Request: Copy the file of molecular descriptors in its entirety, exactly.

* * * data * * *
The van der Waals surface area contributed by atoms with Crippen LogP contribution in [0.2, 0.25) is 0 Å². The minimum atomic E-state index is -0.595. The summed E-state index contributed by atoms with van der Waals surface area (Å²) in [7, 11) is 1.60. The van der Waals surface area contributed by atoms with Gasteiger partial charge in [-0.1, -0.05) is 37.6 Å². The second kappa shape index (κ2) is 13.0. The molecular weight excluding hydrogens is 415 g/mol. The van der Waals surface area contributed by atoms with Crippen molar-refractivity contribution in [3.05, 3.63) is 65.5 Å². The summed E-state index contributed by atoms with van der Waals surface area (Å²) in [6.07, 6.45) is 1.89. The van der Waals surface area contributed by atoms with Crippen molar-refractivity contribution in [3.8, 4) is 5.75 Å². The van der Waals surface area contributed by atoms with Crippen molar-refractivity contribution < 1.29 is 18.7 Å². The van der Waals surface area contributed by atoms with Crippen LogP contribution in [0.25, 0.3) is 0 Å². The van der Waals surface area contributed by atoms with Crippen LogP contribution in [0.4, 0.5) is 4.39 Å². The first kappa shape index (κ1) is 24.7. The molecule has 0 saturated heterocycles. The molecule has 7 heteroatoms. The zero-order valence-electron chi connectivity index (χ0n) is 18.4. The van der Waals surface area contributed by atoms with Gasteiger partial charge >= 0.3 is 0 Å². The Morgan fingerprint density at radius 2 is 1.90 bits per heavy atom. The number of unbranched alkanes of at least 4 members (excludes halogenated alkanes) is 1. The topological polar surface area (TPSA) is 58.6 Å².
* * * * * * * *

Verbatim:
The van der Waals surface area contributed by atoms with Crippen LogP contribution in [0.2, 0.25) is 0 Å². The minimum atomic E-state index is -0.595. The summed E-state index contributed by atoms with van der Waals surface area (Å²) in [7, 11) is 1.60. The van der Waals surface area contributed by atoms with Gasteiger partial charge in [-0.1, -0.05) is 37.6 Å². The second kappa shape index (κ2) is 13.0. The molecular weight excluding hydrogens is 415 g/mol. The van der Waals surface area contributed by atoms with Crippen molar-refractivity contribution in [3.05, 3.63) is 65.5 Å². The summed E-state index contributed by atoms with van der Waals surface area (Å²) in [6.07, 6.45) is 1.89. The van der Waals surface area contributed by atoms with Crippen molar-refractivity contribution in [3.8, 4) is 5.75 Å². The van der Waals surface area contributed by atoms with Crippen molar-refractivity contribution < 1.29 is 18.7 Å². The van der Waals surface area contributed by atoms with Crippen LogP contribution in [0.25, 0.3) is 0 Å². The van der Waals surface area contributed by atoms with Crippen LogP contribution in [0.4, 0.5) is 4.39 Å². The first kappa shape index (κ1) is 24.7. The molecule has 0 saturated heterocycles. The molecule has 7 heteroatoms. The zero-order valence-electron chi connectivity index (χ0n) is 18.4. The van der Waals surface area contributed by atoms with Gasteiger partial charge >= 0.3 is 0 Å². The Morgan fingerprint density at radius 2 is 1.90 bits per heavy atom. The number of unbranched alkanes of at least 4 members (excludes halogenated alkanes) is 1. The topological polar surface area (TPSA) is 58.6 Å².